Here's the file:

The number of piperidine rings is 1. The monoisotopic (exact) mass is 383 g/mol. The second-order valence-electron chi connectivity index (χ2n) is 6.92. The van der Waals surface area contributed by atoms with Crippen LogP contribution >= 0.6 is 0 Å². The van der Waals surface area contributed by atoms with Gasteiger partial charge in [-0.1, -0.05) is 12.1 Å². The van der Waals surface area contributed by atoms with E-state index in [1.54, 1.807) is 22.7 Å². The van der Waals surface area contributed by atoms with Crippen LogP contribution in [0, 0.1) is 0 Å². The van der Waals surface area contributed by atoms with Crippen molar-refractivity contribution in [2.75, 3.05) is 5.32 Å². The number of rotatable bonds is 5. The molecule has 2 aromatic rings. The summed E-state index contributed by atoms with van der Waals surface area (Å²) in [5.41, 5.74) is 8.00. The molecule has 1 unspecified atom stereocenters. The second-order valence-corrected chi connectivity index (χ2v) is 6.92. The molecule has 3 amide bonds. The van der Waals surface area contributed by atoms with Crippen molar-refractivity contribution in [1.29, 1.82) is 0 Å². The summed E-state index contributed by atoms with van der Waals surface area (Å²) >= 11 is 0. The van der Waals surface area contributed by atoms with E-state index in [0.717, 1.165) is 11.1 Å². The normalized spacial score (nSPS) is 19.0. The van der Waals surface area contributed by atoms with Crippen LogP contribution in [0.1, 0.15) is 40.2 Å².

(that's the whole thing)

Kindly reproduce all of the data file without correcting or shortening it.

The number of piperidine rings is 1. The monoisotopic (exact) mass is 383 g/mol. The second-order valence-electron chi connectivity index (χ2n) is 6.92. The van der Waals surface area contributed by atoms with Crippen LogP contribution >= 0.6 is 0 Å². The van der Waals surface area contributed by atoms with Gasteiger partial charge in [-0.1, -0.05) is 12.1 Å². The van der Waals surface area contributed by atoms with E-state index in [1.54, 1.807) is 22.7 Å². The van der Waals surface area contributed by atoms with Crippen LogP contribution in [0, 0.1) is 0 Å². The van der Waals surface area contributed by atoms with Crippen molar-refractivity contribution in [2.75, 3.05) is 5.32 Å². The number of rotatable bonds is 5. The molecule has 2 aromatic rings. The summed E-state index contributed by atoms with van der Waals surface area (Å²) in [5.41, 5.74) is 8.00. The molecule has 1 unspecified atom stereocenters. The second-order valence-corrected chi connectivity index (χ2v) is 6.92. The molecule has 3 amide bonds. The van der Waals surface area contributed by atoms with Crippen molar-refractivity contribution in [1.29, 1.82) is 0 Å². The summed E-state index contributed by atoms with van der Waals surface area (Å²) >= 11 is 0. The van der Waals surface area contributed by atoms with E-state index in [0.717, 1.165) is 11.1 Å². The normalized spacial score (nSPS) is 19.0. The van der Waals surface area contributed by atoms with Crippen LogP contribution in [0.1, 0.15) is 40.2 Å².